Aung San Suu Kyi has been blasted by UN investigators for failing to stop a brutal crackdown on Rohingya Muslims which they have called a genocide.
The UN report called today for six of Myanmar’s top military bosses, including the head of the army, to face genocide charges in an international court after a campaign which has seen 700,000 Rohingya flee the country.
Today’s developments prompted Facebook, which has been criticised for allowing hate speech against the Rohingya to flourish, to ban the army chief and remove other pages tied to the country’s military.
The report took aim at Aung San Suu Kyi, the country’s civilian leader, for failing to use her position to stop the crackdown.
She had ‘not used her de facto position as head of government, nor her moral authority, to stem or prevent the unfolding events,’ the report said.
Aung San Suu Kyi (pictured) has been blasted by UN investigators for failing to stop a brutal crackdown on Rohingya Muslims which they have called a genocide
The country denies claims of ethnic cleansing but the fact-finding mission has heard accounts of arson, murder and rape at the hands of soldiers and vigilante mobs in the mainly Buddhist country.
Investigators said civilian leaders including the Nobel Prize winner, who has been widely attacked for failing to stand up for the stateless minority, had contributed to atrocities through their ‘acts and omissions’.
The UN-backed mission, which was denied access to the country, said ‘top military generals, including Commander-in-Chief Senior-General Min Aung Hlaing, must be investigated and prosecuted for genocide in the north of Rakhine State.’
Some 700,000 Rohingya Muslims fled northern Rakhine state to Bangladesh after Myanmar launched a brutal crackdown in August last year.
Myanmar has vehemently denied allegations of ethnic cleansing, insisting it was responding to attacks by Rohingya rebels.
Military chiefs should also be investigated and prosecuted for ‘crimes against humanity and war crimes’ against the Rohingya in Rakhine, as well as against other minorities in the northern Kachin and Shan States, the mission said in a report.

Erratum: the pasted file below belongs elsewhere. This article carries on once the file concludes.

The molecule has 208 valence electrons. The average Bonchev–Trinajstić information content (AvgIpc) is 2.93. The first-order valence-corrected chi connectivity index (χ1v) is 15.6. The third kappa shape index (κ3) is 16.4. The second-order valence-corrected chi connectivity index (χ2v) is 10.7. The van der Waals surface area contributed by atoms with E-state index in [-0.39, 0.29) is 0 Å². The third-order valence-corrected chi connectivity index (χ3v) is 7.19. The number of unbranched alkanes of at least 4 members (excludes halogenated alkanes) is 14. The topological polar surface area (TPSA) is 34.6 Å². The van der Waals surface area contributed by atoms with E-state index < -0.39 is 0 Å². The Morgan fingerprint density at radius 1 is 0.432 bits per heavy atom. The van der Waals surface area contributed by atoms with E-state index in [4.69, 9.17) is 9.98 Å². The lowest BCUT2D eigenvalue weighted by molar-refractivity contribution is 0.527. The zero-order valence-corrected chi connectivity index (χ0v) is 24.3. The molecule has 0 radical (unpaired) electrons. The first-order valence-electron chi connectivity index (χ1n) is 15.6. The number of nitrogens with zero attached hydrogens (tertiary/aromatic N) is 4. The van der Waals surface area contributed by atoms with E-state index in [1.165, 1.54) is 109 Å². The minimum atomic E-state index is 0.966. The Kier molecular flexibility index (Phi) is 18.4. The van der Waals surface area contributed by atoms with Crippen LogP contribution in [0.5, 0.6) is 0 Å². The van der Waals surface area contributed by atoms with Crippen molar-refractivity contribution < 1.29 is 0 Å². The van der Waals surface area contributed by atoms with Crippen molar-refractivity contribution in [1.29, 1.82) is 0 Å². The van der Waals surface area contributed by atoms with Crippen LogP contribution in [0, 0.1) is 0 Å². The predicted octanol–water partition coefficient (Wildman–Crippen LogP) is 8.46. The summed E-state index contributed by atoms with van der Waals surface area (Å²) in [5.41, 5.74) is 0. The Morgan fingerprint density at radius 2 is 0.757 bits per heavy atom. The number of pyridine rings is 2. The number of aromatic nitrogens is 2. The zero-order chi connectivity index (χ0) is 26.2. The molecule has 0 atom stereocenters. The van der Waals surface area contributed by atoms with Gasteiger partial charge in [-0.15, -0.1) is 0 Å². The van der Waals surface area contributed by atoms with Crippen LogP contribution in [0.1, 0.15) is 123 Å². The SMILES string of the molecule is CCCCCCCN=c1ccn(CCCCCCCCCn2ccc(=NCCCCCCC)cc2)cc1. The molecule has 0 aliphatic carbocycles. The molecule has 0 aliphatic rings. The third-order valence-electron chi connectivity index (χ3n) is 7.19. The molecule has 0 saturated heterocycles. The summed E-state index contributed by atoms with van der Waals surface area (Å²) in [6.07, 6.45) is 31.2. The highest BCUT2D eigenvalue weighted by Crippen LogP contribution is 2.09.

The army tactics have been ‘consistently and grossly disproportionate to actual security threats,’ it said.
The head of the mission, Marzuki Darusman, insisted that ‘the only way forward is to call for (Min Aung Hlaing’s) resignation and stepping down immediately.’
Myanmar denies ethnic cleansing but the fact-finding mission has heard accounts of arson, murder and rape. Pictured: Rohingya children wait for food at a refugee centre in Bangladesh
Facebook takes down pages of top Myanmar officials after UN report
Facebook said on Monday it was removing several Myanmar military officials from the social media website and an Instagram account to prevent the spread of ‘hate and misinformation’ after reviewing the content.
Facebook’s action means an essential blackout of the military’s main channel of public communication, with pages followed by millions of people in a country where the social media giant is virtually synonymous with the internet.
The move places further pressure on the generals, coming hours after United Nations investigators said the army carried out mass killings and gang rapes of Muslim Rohingya with ‘genocidal intent’. Their report said the commander-in-chief of Myanmar’s armed forces and five generals should be prosecuted for orchestrating the gravest crimes under law.